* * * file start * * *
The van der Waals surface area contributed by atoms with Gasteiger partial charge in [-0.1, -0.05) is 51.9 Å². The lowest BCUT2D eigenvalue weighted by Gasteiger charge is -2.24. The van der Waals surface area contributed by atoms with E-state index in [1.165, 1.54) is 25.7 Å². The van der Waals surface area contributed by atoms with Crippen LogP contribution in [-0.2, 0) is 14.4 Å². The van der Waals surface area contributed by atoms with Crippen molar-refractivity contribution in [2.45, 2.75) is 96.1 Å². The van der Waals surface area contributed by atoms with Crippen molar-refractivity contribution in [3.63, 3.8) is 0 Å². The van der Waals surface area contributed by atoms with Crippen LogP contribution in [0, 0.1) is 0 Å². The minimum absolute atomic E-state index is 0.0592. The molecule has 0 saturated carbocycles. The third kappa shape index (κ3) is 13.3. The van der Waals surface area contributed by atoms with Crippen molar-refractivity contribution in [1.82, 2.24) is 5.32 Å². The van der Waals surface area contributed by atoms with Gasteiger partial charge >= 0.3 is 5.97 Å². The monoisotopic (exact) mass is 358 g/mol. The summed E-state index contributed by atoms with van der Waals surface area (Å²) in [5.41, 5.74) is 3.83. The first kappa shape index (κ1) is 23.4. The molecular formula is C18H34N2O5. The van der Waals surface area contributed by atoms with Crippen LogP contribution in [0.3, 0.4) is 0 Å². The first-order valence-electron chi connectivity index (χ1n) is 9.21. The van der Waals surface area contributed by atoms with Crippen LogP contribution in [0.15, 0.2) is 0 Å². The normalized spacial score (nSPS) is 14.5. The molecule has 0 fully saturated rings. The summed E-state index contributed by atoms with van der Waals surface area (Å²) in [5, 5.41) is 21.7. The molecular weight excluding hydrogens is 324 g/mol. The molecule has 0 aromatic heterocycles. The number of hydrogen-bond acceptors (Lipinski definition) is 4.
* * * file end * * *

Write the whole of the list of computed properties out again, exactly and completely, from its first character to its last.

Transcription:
The van der Waals surface area contributed by atoms with Gasteiger partial charge in [-0.1, -0.05) is 51.9 Å². The lowest BCUT2D eigenvalue weighted by Gasteiger charge is -2.24. The van der Waals surface area contributed by atoms with E-state index in [1.165, 1.54) is 25.7 Å². The van der Waals surface area contributed by atoms with Crippen LogP contribution in [-0.2, 0) is 14.4 Å². The van der Waals surface area contributed by atoms with Crippen molar-refractivity contribution in [2.45, 2.75) is 96.1 Å². The van der Waals surface area contributed by atoms with Crippen molar-refractivity contribution in [3.63, 3.8) is 0 Å². The van der Waals surface area contributed by atoms with Crippen LogP contribution in [0, 0.1) is 0 Å². The minimum absolute atomic E-state index is 0.0592. The molecule has 0 saturated carbocycles. The third kappa shape index (κ3) is 13.3. The van der Waals surface area contributed by atoms with Crippen molar-refractivity contribution in [1.82, 2.24) is 5.32 Å². The van der Waals surface area contributed by atoms with Gasteiger partial charge >= 0.3 is 5.97 Å². The monoisotopic (exact) mass is 358 g/mol. The summed E-state index contributed by atoms with van der Waals surface area (Å²) in [5.41, 5.74) is 3.83. The first kappa shape index (κ1) is 23.4. The molecular formula is C18H34N2O5. The van der Waals surface area contributed by atoms with Crippen LogP contribution in [0.3, 0.4) is 0 Å². The first-order valence-electron chi connectivity index (χ1n) is 9.21. The van der Waals surface area contributed by atoms with Crippen LogP contribution in [0.15, 0.2) is 0 Å². The normalized spacial score (nSPS) is 14.5. The molecule has 0 fully saturated rings. The summed E-state index contributed by atoms with van der Waals surface area (Å²) in [5, 5.41) is 21.7. The molecular weight excluding hydrogens is 324 g/mol. The molecule has 0 aromatic heterocycles. The number of hydrogen-bond acceptors (Lipinski definition) is 4.